Glock has garnered plenty of accolades over the years for its polymer-framed, striker-fired pistols. Glock pistols have been called reliable, durable, accurate and easy to use. What about original, unique or one-of-a-kind? Well, not so much. When the various models are compared to each other, their features become as monochromatic as their matte-black color scheme. But one model in particular, when evaluated against pistols from other manufacturers, provides gun owners with an unusual self-defense option that’s hard to find anywhere else. It's the G29 10 mm subcompact, and for 2013, Glock has released the Gen4 variant of this platform.
The G29 is distinct in a market filled with subcompact semi-autos due to the less common cartridge it’s chambered to fire. The 10 mm is a rimless semi-auto round that is loaded to higher pressure levels than many of the popular defensive calibers, including 9 mm, .40 S&W and .45 ACP. This means it provides increased levels of bullet energy downrange, therefore, a pistol has to be strong enough to handle it.
This is why the G29's dimensions are different from most of the other double-stack subcompacts in the Glock catalog (the exception being the G30 .45 ACP, which is built on the same frame as the G29). It's a tenth of an of an inch wider, a third of an inch longer and taller, and it weighs about 4.5 ounces more due to a beefed-up slide and barrel. Most of the calibers offered by Glock are chambered in three pistol sizes-full-size, compact and subcompact. But the 10 mm is only available in a full-size model (G20) and the subcompact. The seeming lack of a middle-sized option becomes clear upon further examination of the G29. Thinking of the G29 as a short-gripped compact provides a better idea of what handling and carrying this pistol is like.
Most of the features of the G29 should sound familiar to Glock fans. The slide has a black-nitride finish with fixed sights. The 3.77-inch barrel has hexagonal rifling, and twin captive recoil springs on the guide rod assembly help to tame recoil. The Gen4 upgrades to the frame include an enlarged, reversible magazine release button, a rough-textured grip surface for better traction and two interchangeable grip backstraps. Without either of the removable backstraps installed, the Gen4 G29's grip is about the same size as the Short-Frame version, making it more comfortable to work with compared to the Gen3 version.
But how does the relatively short barrel of the G29 affect the 10 mm cartridge performance? As a rule of thumb, bullet velocity and energy drops as the length of a handgun's barrel is reduced. For example, .357 Mag. and .44 Mag. snub-nosed revolvers, with 2-inch barrels, generate less bullet energy than 4-inch and 6-inch versions of the same gun.
A good place to start researching 10 mm performance in Glock pistols is DoubleTap Ammunition. Not only does the company offer a variety of 10 mm loads, but many of them are listed with factory test results for both the G29’s 3.77-inch barrel and the full-size G20 with a 4.61-inch barrel. Comparing the listed results, the 10 mm loads lost about 40 to 100 feet-per-second (fps) of velocity, and 40 to 85 ft.-lbs. of energy when fired from the shorter G29. So the next question is, with the G29's level of performance loss, how does it stack up to other defensive handgun cartridges when fired out of similar barrel lengths? Here are how some of DoubleTap’s offerings performed in comparison to the G29:
So the G29 does provide at least a modest boost to performance in some bullet weights, with a significant increase in others. However, the increased bullet performance does come at a price, namely more felt recoil. There’s no way to describe the recoil of the G29 as anything less than stout. It’s manageable to be sure, but stout nonetheless. For those who shoot short-barrel, big-bore revolvers, the G29 will feel familiar. It's not unlike touching off a Ruger SP101 loaded with defense-grade .357 Mag. cartridges, a Charter Arms Bulldog in .44 Spl. or a Smith & Wesson 4-inch 629 .44 Mag. loaded with moderate velocity loads. The G29’s wider grip and flexing polymer frame reduce somewhat the biting sensation to the shooting hand that can attend hot rod revolvers, but the intensity remains.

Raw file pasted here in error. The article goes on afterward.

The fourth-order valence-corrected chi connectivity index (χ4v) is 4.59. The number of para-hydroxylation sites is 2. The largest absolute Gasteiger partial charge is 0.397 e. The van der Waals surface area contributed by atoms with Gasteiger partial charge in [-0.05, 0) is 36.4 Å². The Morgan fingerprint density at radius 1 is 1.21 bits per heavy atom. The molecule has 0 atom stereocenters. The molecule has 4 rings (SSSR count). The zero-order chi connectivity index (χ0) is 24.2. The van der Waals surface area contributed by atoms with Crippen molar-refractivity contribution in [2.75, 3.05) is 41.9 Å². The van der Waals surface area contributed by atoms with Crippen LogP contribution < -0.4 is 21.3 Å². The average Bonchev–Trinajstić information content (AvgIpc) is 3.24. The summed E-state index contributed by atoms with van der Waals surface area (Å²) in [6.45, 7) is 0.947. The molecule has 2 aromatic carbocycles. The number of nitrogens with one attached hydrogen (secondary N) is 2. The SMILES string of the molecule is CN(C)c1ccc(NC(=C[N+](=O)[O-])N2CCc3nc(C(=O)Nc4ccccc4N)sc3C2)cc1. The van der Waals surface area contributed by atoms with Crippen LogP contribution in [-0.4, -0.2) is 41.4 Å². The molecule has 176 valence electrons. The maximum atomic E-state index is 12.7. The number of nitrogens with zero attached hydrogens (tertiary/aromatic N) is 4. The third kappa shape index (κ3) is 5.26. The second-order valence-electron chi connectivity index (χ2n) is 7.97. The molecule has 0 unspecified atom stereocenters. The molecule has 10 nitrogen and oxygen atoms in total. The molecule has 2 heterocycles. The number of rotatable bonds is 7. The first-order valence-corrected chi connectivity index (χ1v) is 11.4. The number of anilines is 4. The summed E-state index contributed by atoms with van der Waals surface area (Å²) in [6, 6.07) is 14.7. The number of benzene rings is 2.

Glock pistols have a reputation for reliability, and the G29 did not disappoint. It functioned flawlessly at the shooting range by chambering, igniting and ejecting loads ranging from full-metal-jacket target loads to full-power defensive rounds without any malfunctions. The trigger pull of this particular G29 gauged at 5 pounds, 7 ounces, which is an ounce under the advertized weight. Just like other stock Glock triggers, this one had a decent pull and a reset accompanied by an audible "click." This allows the shooter to take advantage of the short trigger reset for quick follow-up shots.
The accuracy testing for the G29 started at 15 yards to get a feel for what the pistol could do. It produced five-shot groups averaging around 2 inches. The targets were then pushed out to 25 yards, where bench-rested, five-shot groups ranged from 2.75 to 3.5 inches in size. So the G29 certainly has the right level of accuracy potential for self-defense applications.
The Gen4 Glock G29 10 mm offers a substantial level of stopping power for a subcompact semi-auto pistol. Much like the magnum snub-nose revolvers favored by some outdoorsmen, the G29 can be filled with potent cartridges topped with heavy bullets for defense against dangerous animals. But it also has the flexibility to be "loaded down" with lightweight bullets for personal protection against two-legged threats. Either way, in town or in the wilderness, this pistol is reliable, accurate and comfortable to carry. The Gen4 updates work nicely for this pistol, especially the reduced size and added texture of the grip. This pistol can be a handful to shoot, but if you want plenty of power in a small, sleek-shooting platform, the G29 is hard to beat.